Spokespeople for the UN High Commissioner for Human Rights: Ravina Shamdasani
Date: 1 November 2016
We have reports that in the early hours of yesterday morning, around 1h00, ISIL brought dozens of long trucks and mini-buses to Hamam al-Alil City, south of Mosul, in an attempt to forcibly transfer some 25,000 civilians towards locations in and around Mosul. We understand that most of the trucks were prevented from proceeding towards Mosul due to coalition flights patrolling the area, and the trucks were forced to return to Hamam Al-Alil. However some buses did reach Abusaif, 15 kilometres north of Hamam Al-Alil City. We have grave concerns for the safety of these and the tens of thousands of other civilians who have reportedly been forcibly relocated by ISIL in the past two weeks.
Using civilians as human shields is a war crime. Under article 8(2)(c) of the Rome Statute of the International Criminal Court, taking of hostages in a non-international armed conflict is a war crime, and under Article 8(2)(e)(viii), ordering the displacement of civilians for reasons not connected with their security or imperative military reasons is also a war crime.
We urge parties to the conflict to ensure that international law is strictly observed, in particular the principles of distinction, proportionality and precaution in attack. All feasible precautions must be taken to avoid and minimise the loss of civilian life and injury to civilians.
We also have further reports of mass killings by ISIL. On Saturday, 40 former Iraqi Security Force soldiers were killed and their bodies thrown in the Tigris River. They were reportedly among the civilians who had been abducted earlier from al-Shura sub-district of Mosul and from villages surrounding Hamam al-Alil. There are also reports that ISIL has been threatening relatives of people they suspect are supporting the Iraqi Security Forces.
Over the course of the weekend, there were reports of intensified shelling by armed opposition groups of civilian-populated areas in Government-controlled western Aleppo. The areas hit by mortars, rockets and other improvised explosive devices (IEDS) included the neighbourhoods of Salah al-Din, al-Shahbaa, al-Zahraa and al-Hamadaniya.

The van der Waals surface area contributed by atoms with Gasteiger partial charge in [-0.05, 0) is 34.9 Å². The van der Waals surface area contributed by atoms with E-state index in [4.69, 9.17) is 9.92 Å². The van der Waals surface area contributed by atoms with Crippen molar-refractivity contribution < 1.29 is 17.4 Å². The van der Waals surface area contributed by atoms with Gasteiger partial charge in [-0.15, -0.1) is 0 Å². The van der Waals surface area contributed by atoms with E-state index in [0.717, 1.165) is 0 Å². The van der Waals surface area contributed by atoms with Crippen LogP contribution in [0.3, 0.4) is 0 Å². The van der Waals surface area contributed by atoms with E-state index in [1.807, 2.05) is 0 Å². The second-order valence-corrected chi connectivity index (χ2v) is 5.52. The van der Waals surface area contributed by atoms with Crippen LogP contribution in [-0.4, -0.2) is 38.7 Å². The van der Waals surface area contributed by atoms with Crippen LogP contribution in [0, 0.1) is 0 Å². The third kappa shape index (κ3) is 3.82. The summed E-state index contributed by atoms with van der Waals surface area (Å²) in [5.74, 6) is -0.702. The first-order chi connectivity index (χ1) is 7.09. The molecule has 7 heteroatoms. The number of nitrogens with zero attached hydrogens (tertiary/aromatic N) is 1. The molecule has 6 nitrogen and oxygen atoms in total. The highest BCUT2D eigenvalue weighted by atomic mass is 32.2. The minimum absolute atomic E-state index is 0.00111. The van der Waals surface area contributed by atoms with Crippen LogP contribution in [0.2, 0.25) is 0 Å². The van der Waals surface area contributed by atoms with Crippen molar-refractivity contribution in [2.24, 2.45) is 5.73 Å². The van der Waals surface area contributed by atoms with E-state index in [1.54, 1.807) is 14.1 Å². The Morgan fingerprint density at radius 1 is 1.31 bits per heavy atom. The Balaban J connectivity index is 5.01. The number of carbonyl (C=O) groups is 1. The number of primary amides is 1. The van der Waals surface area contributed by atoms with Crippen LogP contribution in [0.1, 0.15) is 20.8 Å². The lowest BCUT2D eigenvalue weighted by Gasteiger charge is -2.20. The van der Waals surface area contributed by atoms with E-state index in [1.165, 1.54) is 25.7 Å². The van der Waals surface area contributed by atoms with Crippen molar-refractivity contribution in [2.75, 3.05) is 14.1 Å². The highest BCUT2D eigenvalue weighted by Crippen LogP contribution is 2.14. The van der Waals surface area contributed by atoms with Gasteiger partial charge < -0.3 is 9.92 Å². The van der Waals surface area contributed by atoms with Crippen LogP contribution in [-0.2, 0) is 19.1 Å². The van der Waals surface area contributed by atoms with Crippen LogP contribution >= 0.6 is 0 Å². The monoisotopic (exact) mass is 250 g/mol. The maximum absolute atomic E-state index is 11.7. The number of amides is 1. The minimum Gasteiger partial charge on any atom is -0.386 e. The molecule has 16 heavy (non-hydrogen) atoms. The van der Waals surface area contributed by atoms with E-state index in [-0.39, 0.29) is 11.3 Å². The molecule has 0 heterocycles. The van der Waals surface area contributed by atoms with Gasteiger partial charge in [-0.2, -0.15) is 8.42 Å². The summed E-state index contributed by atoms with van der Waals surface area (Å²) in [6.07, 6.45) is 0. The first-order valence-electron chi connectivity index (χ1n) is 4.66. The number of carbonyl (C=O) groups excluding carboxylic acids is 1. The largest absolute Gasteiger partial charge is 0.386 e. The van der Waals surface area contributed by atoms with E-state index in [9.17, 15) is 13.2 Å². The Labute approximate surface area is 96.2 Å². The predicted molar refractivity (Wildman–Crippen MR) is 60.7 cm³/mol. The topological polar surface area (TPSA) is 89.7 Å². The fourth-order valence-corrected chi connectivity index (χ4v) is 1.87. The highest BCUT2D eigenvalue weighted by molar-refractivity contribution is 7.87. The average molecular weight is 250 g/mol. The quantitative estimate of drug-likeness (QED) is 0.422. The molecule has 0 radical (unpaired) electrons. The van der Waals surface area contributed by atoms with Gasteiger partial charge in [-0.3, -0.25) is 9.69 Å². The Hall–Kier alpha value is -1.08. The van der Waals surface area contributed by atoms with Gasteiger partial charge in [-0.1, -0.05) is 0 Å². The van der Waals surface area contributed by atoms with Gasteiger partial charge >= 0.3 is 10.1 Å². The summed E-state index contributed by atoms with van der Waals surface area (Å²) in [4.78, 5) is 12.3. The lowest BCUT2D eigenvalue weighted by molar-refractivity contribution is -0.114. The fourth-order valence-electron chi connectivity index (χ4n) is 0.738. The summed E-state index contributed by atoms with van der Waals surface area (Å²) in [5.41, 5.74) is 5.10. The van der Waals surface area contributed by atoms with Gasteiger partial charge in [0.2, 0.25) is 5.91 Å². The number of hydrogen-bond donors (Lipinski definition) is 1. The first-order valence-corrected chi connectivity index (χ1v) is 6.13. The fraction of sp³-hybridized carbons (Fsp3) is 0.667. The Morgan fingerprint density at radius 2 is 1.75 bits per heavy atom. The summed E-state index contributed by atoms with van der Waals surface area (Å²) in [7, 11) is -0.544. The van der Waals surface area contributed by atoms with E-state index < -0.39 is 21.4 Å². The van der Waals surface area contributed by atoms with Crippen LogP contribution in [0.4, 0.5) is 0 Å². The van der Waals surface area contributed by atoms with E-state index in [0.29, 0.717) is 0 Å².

More than 30 civilians, including at least 10 children, were reportedly killed and dozens of others injured as a result of the attacks on 29 and 30 October on western Aleppo. We have also received unconfirmed reports of families fleeing the hostilities towards opposition-held areas of the city.
Such high numbers of civilian casualties suggest that armed opposition groups are failing to adhere to the fundamental prohibition under international humanitarian law on the launching of indiscriminate attacks, and the principles of precaution and proportionality. The reported use of ground-based missiles along with the use of armoured vehicles loaded with explosives used in an area containing more than one million civilian inhabitants is completely unacceptable and may constitute war crimes.
Shelling of opposition-held eastern Aleppo by Government forces and their allies is also reported to be continuing. Among the neighbourhoods particularly affected are al-Ferdous, Sayf al-Dawla, al-Qaterji and al-Mashhad. At least 12 civilians including two children were reportedly killed as a result of the attacks over Saturday and Sunday. Dozens of civilians were also injured.
While Russian Ministry of Defence representatives are reported to have stated that Syrian and Russian air forces are observing a moratorium on flights closer than 10 kilometres around Aleppo since the launch of the unilateral ceasefire on 18 October, we did receive some reports of airstrikes hitting opposition-controlled eastern Aleppo on 22 and 23 October. While there have not been airstrikes since that time, we remain concerned about 250,000 civilians at risk in this area should they resume.
All parties in Aleppo are conducting hostilities which are resulting in large numbers of civilian casualties, and creating an atmosphere of terror for those who continue to live in the city. Strikes against hospitals, schools, marketplaces, water facilities and bakeries are now commonplace, and may amount to war crimes.
(3) Saudi Arabia / Yemen
We condemn the firing of a ballistic missile deep into Saudi Arabia by the Houthis and their allies last week. The launching of any weapon indiscriminately into an area filled with civilians is forbidden under international humanitarian law. We urge all parties to the conflict to exercise restraint and to ensure full respect for international human rights and international humanitarian law.
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